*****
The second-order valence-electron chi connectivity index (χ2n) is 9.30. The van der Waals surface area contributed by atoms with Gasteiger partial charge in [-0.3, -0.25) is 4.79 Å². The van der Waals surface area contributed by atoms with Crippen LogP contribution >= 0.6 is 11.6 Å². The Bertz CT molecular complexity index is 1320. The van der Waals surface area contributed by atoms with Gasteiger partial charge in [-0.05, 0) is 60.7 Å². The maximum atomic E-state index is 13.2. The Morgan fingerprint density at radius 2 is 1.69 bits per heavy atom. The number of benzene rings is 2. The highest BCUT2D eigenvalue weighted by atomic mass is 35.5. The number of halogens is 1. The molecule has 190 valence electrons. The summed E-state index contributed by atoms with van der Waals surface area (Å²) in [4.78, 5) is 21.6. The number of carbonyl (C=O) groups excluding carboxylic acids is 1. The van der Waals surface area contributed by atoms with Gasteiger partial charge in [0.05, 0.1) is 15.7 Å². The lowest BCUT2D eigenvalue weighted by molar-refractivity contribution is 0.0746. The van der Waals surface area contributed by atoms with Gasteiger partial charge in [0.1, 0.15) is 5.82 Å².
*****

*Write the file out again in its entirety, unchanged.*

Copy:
The second-order valence-electron chi connectivity index (χ2n) is 9.30. The van der Waals surface area contributed by atoms with Gasteiger partial charge in [-0.3, -0.25) is 4.79 Å². The van der Waals surface area contributed by atoms with Crippen LogP contribution >= 0.6 is 11.6 Å². The Bertz CT molecular complexity index is 1320. The van der Waals surface area contributed by atoms with Gasteiger partial charge in [-0.05, 0) is 60.7 Å². The maximum atomic E-state index is 13.2. The Morgan fingerprint density at radius 2 is 1.69 bits per heavy atom. The number of benzene rings is 2. The highest BCUT2D eigenvalue weighted by atomic mass is 35.5. The number of halogens is 1. The molecule has 190 valence electrons. The summed E-state index contributed by atoms with van der Waals surface area (Å²) in [4.78, 5) is 21.6. The number of carbonyl (C=O) groups excluding carboxylic acids is 1. The van der Waals surface area contributed by atoms with Gasteiger partial charge in [0.05, 0.1) is 15.7 Å². The lowest BCUT2D eigenvalue weighted by molar-refractivity contribution is 0.0746. The van der Waals surface area contributed by atoms with Gasteiger partial charge in [0.1, 0.15) is 5.82 Å².